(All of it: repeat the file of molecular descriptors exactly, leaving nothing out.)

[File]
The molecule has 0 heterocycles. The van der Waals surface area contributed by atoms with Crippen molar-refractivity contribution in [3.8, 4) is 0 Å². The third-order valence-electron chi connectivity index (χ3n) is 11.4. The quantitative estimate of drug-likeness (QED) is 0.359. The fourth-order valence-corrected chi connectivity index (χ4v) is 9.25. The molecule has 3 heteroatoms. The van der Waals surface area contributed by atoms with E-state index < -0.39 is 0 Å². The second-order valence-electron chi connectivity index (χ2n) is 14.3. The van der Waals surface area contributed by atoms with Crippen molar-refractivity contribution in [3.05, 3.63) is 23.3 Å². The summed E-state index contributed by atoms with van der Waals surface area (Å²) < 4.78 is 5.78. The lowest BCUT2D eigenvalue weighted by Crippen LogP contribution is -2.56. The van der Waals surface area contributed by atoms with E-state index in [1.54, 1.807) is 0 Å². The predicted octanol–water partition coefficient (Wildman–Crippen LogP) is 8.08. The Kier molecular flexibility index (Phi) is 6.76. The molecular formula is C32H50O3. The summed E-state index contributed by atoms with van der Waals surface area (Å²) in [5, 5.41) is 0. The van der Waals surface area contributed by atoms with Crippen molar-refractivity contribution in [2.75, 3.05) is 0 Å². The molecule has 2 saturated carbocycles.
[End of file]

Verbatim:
The molecule has 0 heterocycles. The van der Waals surface area contributed by atoms with Crippen molar-refractivity contribution in [3.8, 4) is 0 Å². The third-order valence-electron chi connectivity index (χ3n) is 11.4. The quantitative estimate of drug-likeness (QED) is 0.359. The fourth-order valence-corrected chi connectivity index (χ4v) is 9.25. The molecule has 3 heteroatoms. The van der Waals surface area contributed by atoms with E-state index < -0.39 is 0 Å². The second-order valence-electron chi connectivity index (χ2n) is 14.3. The van der Waals surface area contributed by atoms with Crippen molar-refractivity contribution in [3.05, 3.63) is 23.3 Å². The summed E-state index contributed by atoms with van der Waals surface area (Å²) < 4.78 is 5.78. The lowest BCUT2D eigenvalue weighted by Crippen LogP contribution is -2.56. The van der Waals surface area contributed by atoms with E-state index in [1.54, 1.807) is 0 Å². The predicted octanol–water partition coefficient (Wildman–Crippen LogP) is 8.08. The Kier molecular flexibility index (Phi) is 6.76. The molecular formula is C32H50O3. The summed E-state index contributed by atoms with van der Waals surface area (Å²) in [5, 5.41) is 0. The van der Waals surface area contributed by atoms with Crippen molar-refractivity contribution in [2.75, 3.05) is 0 Å². The molecule has 2 saturated carbocycles.